My new advanced-level cohort of Weekly Python Exercise starts on Tuesday (July 2nd). Today is the deadline to sign up! Just go to https://WeeklyPythonExercise.com/ to learn more and start improving your Python skills.
A month or two ago, I saw an online quiz that caught my eye: How much of the Python standard library do you know?
Now, the “standard library” is the collection of modules and packages that come with Python. It constitutes the “batteries” that “batteries included” refers to in the Python world. And the standard library is big, with about 300 modules, each of which contains functions, classes, and values. Knowing the standard library, and how to use it, is essential to productive use of Python.
And yet, a large number of the people responding indicated that they knew very little of the standard library. Which makes sense, given that each of us tends to focus on what’s important to our jobs.
Indeed, I’ve been using Python for a long time. And I had to admit that there are large parts of the standard library with which I’m totally unfamiliar. I’m sure that there are gems (no Ruby pun intended) in there that I could make use of in my work, if I only knew about them.
I’ve thus decided to try an experiment, namely to walk through the entire standard library (or as much as I can physically, humanly do) in an open-ended YouTube video series. I’ve already uploaded a number of the videos, and I will be uploading a few new ones every week. I’m starting with the builtin types, walking through each of their methods — but I’ll then proceed to the other and lesser-known modules.
This is all new content, certainly overlapping my previous writing and courses to some degree, but made new for this series. It’s less formal than my courses, without any exercises or background theory connecting it all together. And yet, I’ve already learned about a number of methods and techniques — and I assume that the same will be true for you.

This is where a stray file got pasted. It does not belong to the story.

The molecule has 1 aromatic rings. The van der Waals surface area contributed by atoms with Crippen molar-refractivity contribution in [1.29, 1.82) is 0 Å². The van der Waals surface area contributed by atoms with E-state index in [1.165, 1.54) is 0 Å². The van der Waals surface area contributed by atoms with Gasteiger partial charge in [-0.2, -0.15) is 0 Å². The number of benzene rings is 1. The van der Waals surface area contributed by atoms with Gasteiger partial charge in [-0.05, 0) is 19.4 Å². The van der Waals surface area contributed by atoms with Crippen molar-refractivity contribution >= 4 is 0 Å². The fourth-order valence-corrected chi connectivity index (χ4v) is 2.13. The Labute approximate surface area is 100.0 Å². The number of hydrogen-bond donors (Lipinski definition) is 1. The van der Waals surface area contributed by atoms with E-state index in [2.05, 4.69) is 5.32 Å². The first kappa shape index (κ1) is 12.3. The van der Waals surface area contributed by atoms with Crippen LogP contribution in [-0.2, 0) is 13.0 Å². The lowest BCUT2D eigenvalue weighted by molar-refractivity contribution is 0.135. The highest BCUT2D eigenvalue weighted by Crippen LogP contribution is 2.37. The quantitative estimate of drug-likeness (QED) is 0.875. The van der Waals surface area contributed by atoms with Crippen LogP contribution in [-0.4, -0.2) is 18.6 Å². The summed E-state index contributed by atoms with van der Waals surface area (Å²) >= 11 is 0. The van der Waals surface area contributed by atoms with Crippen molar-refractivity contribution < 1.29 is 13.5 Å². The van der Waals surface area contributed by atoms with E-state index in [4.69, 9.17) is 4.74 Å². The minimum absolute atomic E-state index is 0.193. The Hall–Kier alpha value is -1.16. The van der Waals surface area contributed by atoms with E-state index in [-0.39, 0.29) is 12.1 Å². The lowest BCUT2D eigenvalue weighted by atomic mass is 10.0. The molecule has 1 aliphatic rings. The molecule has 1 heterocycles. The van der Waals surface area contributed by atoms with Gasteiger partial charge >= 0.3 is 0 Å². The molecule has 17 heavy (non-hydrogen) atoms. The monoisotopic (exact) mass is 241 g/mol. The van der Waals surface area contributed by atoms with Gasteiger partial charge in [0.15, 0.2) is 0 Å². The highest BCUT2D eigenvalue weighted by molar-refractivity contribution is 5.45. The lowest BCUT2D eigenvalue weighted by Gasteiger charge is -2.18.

This video explainer is on YouTube, so you can watch it easily by subscribing to my channel there, at https://www.youtube.com/reuvenlerner. This is a long-term project, but one that I hope will be helpful and of use to you and to the entire Python community! Subscribe to my channel, and you’ll get updated whenever I add new videos.
Let’s face it: Stack Overflow has made developers’ lives easier. Almost every time I have a question, I find that someone on Stack Overflow has asked it, and that people have answered it, often in great detail.
I’m thus not against Stack Overflow, not by a long shot. But I have found that many Python developers visit there 10 or even 20 times a day, to find answers (and even code) that they can use to solve their problems.
Can you work this way? Yes, and many people do — but it’s not the ideal, which would be to have greater Python fluency. If you could know how to solve the problem without looking it up, you would be able to accomplish more in less time.
Moreover, achieving Python fluency means that when you do need to search, you’ll do it better, more quickly, and more accurately than before. You’ll be able to design larger and more complex systems, using your greater understanding of Python’s functionality and data structures to construct more sophisticated systems.
How can you achieve such fluency? Practice, practice, and more practice.
Weekly Python Exercise is a family of 15-week courses, each of which gives you that practice, along with community discussion and live office hours. As you work your way through WPE’s exercises, you’ll get a better and deeper understanding of how to write Pythonic code, how to use the standard library, and what packages on PyPI are worthwhile.
Here’s what one student has to say:
From my perspective, WPE has given me a broad sense of what the Python language is all about. WPE has not just taught me syntax but has given context with respect to what types of tasks the language is meant to solve… Reuven’s explanations per task really do bring each task full circle for understanding and approach.
A new advanced-level cohort, aimed at people with at least six months of Python experience,starts on July 2nd. You can sign up at any time until then — but avoid the last-minute penalty by joining before Friday, June 28th. During this cohort, we’ll explore such topics as iterators, generators, decorators, functional programming, and threads. Every question comes with a test written in “pytest”. And you’ll be able to exchange code, ideas, and suggestions with others in your cohort via our private, exclusive forum.
If you want to solve bigger and better problems with Python, if you want to take your Python to the next level, and if you want to push yourself to learn new topics, then you should join WPE.
Learn more about Weekly Python Exercise, and how it’ll help you to become a better Python programmer — doing more in less time, and doing it better. You can learn more at https://WeeklyPythonExercise.com.